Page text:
Working Long Hours? Here are some Self-care Tips.
Amorphophallus titanum takes a decade to bloom. The smell of its 48-hour bloom makes it a spectacle, with people crowding nurseries and conservatories worldwide to view it.
Instead of a sweet or earthy fragrance, the aptly nicknamed corpse flower provides an alternative scent. Think of a combination of feces, rotting meat, and three-day-old dirty socks. Then multiply that by 1,000. Bingo. Hey, it isn't a perfume that will sell out at Bergdorf Goodman. But it does attract dung beetles and flies, who pollinate the plant.
What do you have in common with a corpse flower? Glad you asked.
The corpse flower needs long-term planning and care to thrive – an environment that includes a consistent temperature of upwards of 75 degrees and 80 to 90 percent humidity. It’s a bit tricky, and some of the most famous blooming plants have a contingency of experts minding them.
Businesses require this same level (if not more) of attention and dedication. It takes a lot of effort to get one going and keep it going. Passionate leaders and employees may put in long hours, forgoing vacation time, sleep, or regular meals to make their companies great. In short bursts, it’s sustainable. But a long-term pattern like this can lead to burnout, decreased productivity, lack of creativity and motivation, and even depression.
A business can’t thrive if its caretakers aren’t helping themselves. Enter the idea of self-care. Self-care is a simple notion. It asks that throughout the hoopla of daily life, people maintain habits that protect their mental and physical health. It can be a grand gesture such as taking a six-month sabbatical or an action as small as taking a short walk outside during the day or finding the time for 5 minutes of meditation. Whatever it is, it works well when applied consistently, regularly, and in small doses.
Signs that it’s time to think about self-care
One of the trickiest parts of self-care is knowing when you need it. When you’re in a pattern of behavior, it can be difficult to notice its effect. For example, you’re working long hours to keep your company flourishing. Maybe it’s a couple of late nights. Then it encroaches on your weekends. Soon, you’re missing family events or vacations. Perhaps you haven’t seen your close friends in a while. Your work priorities override all other preferences.
By asking yourself a few questions, you can identify if you need to course correct with self-care.
- Am I getting enough sleep? Sleep is a basic need. It lets you erase the day and replenish your energy. Plus, dreams are your brain’s mechanism for processing emotions and experiences. Not only do they help you work them out, they provide inspiration and creativity.
- Am I more irritable? Look, we all have bad days. We all lose our tempers. We’re human. But are you more irritable than usual? Do small things that wouldn’t bother you before now set you off?
- Do I have work-life balance? You may have the work part down. It’s thrilling to grow a company and succeed. Ignoring or consistently deprioritizing other parts of your life – family, friends, time for yourself apart from business – may signal a need for rebalancing.
- Am I having fun? I’m not talking about all fun, all the time. Life isn’t a consistent water park slide. BUT adulting needs its counterpart – some good old-fashioned fun. Are you enjoying hobbies? Vacations? New experiences?
- If you could do anything at all right now, what would it be? If you have trouble articulating an answer outside of work-related activities or are drawing a blank, that could indicate a need for (or for more) self-care.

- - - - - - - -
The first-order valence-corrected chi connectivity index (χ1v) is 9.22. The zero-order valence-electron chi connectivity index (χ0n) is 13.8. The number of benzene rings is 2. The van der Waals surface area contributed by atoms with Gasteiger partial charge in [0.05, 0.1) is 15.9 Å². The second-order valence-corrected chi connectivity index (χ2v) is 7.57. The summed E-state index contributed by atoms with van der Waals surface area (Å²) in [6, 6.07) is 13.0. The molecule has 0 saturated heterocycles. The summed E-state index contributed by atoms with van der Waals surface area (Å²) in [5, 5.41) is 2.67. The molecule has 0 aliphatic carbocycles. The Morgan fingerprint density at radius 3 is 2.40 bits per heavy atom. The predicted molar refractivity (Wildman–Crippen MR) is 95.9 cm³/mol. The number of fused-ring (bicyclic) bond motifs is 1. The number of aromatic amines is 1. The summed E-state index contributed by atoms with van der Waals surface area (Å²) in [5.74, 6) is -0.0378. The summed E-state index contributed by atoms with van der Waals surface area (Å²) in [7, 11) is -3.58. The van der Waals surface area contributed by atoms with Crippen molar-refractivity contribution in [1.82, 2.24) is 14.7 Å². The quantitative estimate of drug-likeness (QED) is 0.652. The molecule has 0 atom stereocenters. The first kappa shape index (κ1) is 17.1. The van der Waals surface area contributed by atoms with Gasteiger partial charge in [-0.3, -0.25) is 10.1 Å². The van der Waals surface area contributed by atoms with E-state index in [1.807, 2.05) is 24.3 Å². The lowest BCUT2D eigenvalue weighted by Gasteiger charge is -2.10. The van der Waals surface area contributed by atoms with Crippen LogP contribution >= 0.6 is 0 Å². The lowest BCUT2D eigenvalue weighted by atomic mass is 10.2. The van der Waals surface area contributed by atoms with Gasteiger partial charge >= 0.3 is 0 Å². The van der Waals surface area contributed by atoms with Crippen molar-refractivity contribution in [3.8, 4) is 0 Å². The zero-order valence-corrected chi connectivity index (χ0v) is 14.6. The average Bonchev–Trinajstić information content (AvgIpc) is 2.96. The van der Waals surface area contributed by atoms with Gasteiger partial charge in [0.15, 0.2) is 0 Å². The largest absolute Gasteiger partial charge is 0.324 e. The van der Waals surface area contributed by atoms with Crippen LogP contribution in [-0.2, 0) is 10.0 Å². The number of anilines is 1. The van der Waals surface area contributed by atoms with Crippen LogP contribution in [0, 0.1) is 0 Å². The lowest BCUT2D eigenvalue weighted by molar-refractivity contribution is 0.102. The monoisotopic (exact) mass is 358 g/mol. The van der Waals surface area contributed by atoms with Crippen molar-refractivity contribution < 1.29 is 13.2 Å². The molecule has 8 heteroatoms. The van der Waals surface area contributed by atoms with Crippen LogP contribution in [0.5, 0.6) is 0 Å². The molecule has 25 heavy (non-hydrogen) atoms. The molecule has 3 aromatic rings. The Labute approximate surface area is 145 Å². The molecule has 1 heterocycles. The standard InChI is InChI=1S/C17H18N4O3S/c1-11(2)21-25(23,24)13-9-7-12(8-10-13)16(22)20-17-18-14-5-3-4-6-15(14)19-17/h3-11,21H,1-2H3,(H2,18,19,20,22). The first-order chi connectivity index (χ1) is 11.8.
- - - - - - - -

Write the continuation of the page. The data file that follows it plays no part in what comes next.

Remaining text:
How to practice self-care
The first step to embracing self-care is to prioritize it. Remember – you don’t have to quit your job and move to Tuscany to accomplish it (although I wouldn’t say no to that!). You can invite small habits into your routines as a start.
Put yourself ahead of others
When you’re going 1,000 miles an hour, you find yourself in situations where you have to put your wants and needs in the back seat.
However, prioritizing or delegating smaller responsibilities can provide relief. You may need to create a go-to-market plan, but do you need to enter data into the CRM? There’s a chance you can ask someone else to handle tasks like that in your stead (interns, virtual assistants, etc.). Likewise, prioritizing provides relief. When someone asks you to handle something immediately, ask them about deadlines (or make reasonable deadlines for your own tasks). Ever heard of the Eisenhower Matrix (or Box) for prioritizing tasks? Check it out here.
You aren’t ignoring work. You’re just avoiding the knee-jerk reaction to do it all. You’re making sure activities are weighted and handled so that you can enjoy weekends or get off in time for your daughter’s soccer game. Remember what the flight attendants say when the air masks fall from overhead: Put yours on first before you assist others.
Who can sit still for 30 minutes? It seems like a tall order.
But it’s at times like this – when you’re going non-stop – that meditation is most important. It allows you to slow down and refocus. Download an app and spend three minutes a day on it before work or bedtime. Build up bit by bit. You won’t be sorry. Meditation not your thing? Sit quietly and take several deep breaths - it’s amazing what that will do!
A brief nap (15 to 30 minutes) in the middle of the day gives you more pep than a couple of cups of coffee. Consider taking some quiet time for yourself during the day.
You-time is the ultimate indulgence for a busy person. Whether it’s a quiet moment with a cup of tea or spending an hour reading a great book, these moments of rejuvenation will go a long way to restoring your vigor.
Like the corpse flower, we all need a little help to get by – even if it’s helping ourselves. Beyond the tips above, there are even more ideas listed here. Stay healthy, productive, and successful!